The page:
You tell us, because we sure don’t know. We’re talking about equipment lease rates and why clients are almost always under the distinct impression that the concept of a “low payment” or a “great rate” via leasing finance in Canada is their sole focus .
We recently came across some great information on that very subject, so let’s try and put that in perspective from the viewpoint of the Canadian lessee and in the context of lease finance in Canada. (It differs considerably from the U.S. via types of leases, market players, etc.)
If there is one major point we’re trying to make, it’s simply that many Canadian business owners and financial managers don’t quite understand the difference between pricing, the proverbial “low monthly payment,” and the element of “structure” in an equipment finance transaction.
One key factor in the concept of lease rates and pricing, and we can forgive clients for not addressing this, is the fact that many borrowers don’t address the end of the lease term with the same focus as all the due diligence and effort they put into getting a lease transaction in place.
The end of term option is critical when assessing equipment lease rates, and never more so if you are focusing on an operating lease as opposed to the alternative, the capital lease, aka lease to own.
Naturally the asset at the end of the lease term has value, and structuring your lease properly will significantly enhance the value of that asset to either yourself, or the lessor. (We’re on your side, i.e. the lessee, by the way).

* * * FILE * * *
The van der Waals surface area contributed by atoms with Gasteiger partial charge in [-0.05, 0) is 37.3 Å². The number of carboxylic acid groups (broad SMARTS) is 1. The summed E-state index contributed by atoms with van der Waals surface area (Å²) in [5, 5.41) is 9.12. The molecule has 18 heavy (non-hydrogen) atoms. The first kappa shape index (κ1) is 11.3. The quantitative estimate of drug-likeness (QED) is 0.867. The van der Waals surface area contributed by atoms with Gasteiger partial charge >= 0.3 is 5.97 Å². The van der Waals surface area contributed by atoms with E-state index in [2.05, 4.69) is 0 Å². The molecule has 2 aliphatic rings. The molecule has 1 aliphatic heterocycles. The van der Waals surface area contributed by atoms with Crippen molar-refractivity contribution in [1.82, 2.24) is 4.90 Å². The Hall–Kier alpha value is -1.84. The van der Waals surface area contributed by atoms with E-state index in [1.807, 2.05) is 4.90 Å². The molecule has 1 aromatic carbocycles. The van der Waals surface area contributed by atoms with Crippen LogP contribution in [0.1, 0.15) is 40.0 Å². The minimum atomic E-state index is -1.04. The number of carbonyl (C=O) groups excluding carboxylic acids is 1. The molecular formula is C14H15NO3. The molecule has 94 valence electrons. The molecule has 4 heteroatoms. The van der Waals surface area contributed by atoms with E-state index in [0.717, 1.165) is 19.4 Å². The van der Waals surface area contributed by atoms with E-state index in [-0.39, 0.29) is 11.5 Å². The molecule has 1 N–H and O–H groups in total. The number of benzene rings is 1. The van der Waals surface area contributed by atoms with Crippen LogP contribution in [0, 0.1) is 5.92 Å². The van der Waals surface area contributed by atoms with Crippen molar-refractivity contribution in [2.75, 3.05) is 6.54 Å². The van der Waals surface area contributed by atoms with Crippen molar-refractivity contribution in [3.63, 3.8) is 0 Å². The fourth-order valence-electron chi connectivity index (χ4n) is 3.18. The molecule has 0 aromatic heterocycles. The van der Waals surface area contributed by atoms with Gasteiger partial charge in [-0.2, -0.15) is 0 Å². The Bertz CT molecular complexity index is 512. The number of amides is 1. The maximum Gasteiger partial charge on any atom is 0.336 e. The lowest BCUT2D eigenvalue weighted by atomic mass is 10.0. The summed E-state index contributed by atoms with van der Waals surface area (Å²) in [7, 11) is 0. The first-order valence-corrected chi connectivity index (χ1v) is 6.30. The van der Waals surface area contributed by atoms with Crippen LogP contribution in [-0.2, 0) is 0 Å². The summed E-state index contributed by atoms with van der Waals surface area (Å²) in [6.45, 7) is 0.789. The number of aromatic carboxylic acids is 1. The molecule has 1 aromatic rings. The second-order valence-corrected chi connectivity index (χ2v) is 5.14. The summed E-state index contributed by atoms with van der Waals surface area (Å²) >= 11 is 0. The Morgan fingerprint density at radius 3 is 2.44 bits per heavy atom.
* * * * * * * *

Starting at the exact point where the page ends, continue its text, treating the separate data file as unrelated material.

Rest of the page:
The majority of lease leasing of assets in Canada is under and unregulated financial services. So it’s up to you to determine what amount of information you need to achieve your asset financing goal.
Here’s the $64,000 question. Do lessors in Canada tell you what your options are at the end of a lease term in a proper manner, allowing you to plan in advance on asset disposition, re-financing, return of equipment, etc? We assure clients (because we’ve been there) that major corporations spend a lot of time on their leased assets portfolio, reporting, etc. It’s in that management of the equipment lease that thousands of dollars are saved, or lost.
We talked before about how equipment lease rates and the concept of a “low payments” are often intermingled with other issues forgotten or not known by the lessee. What are some of those other issues?
Naturally, the actual interest or borrowing rate drives a significant part of the transaction, but other factors include any payments you make in advance, including security deposits. Also, the way you structure your payments or cash flows ultimately affects the lessors yield and your overall pricing. We’re spoken of the residual value at the end of the lease, particularly when it comes to operating leases, as well as other structures such as a bargain purchase option.
So, complicated? It could be if you let it. But our key take away today is simply that you should consider leasing and that “low monthly payment” in the context of many other factors that drive a lessor’s profit on your borrowing via a lease financing transaction.